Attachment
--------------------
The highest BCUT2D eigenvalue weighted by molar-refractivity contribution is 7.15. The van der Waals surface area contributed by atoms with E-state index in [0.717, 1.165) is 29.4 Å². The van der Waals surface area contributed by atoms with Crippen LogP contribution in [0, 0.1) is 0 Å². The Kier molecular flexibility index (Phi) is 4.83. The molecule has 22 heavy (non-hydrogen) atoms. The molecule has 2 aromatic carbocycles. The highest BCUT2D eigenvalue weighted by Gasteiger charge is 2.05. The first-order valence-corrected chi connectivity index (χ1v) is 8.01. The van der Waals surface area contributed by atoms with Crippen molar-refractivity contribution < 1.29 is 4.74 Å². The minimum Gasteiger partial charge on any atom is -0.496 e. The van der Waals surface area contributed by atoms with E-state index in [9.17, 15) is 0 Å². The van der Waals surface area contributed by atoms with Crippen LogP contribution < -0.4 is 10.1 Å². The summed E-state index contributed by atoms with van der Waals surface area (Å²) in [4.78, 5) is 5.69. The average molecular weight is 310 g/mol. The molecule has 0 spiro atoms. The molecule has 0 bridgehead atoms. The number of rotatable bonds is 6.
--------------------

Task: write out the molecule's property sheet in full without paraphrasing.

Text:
The highest BCUT2D eigenvalue weighted by molar-refractivity contribution is 7.15. The van der Waals surface area contributed by atoms with E-state index in [0.717, 1.165) is 29.4 Å². The van der Waals surface area contributed by atoms with Crippen LogP contribution in [0, 0.1) is 0 Å². The Kier molecular flexibility index (Phi) is 4.83. The molecule has 22 heavy (non-hydrogen) atoms. The molecule has 2 aromatic carbocycles. The highest BCUT2D eigenvalue weighted by Gasteiger charge is 2.05. The first-order valence-corrected chi connectivity index (χ1v) is 8.01. The van der Waals surface area contributed by atoms with Crippen molar-refractivity contribution < 1.29 is 4.74 Å². The minimum Gasteiger partial charge on any atom is -0.496 e. The van der Waals surface area contributed by atoms with E-state index in [9.17, 15) is 0 Å². The van der Waals surface area contributed by atoms with Crippen LogP contribution < -0.4 is 10.1 Å². The summed E-state index contributed by atoms with van der Waals surface area (Å²) in [4.78, 5) is 5.69. The average molecular weight is 310 g/mol. The molecule has 0 spiro atoms. The molecule has 0 bridgehead atoms. The number of rotatable bonds is 6.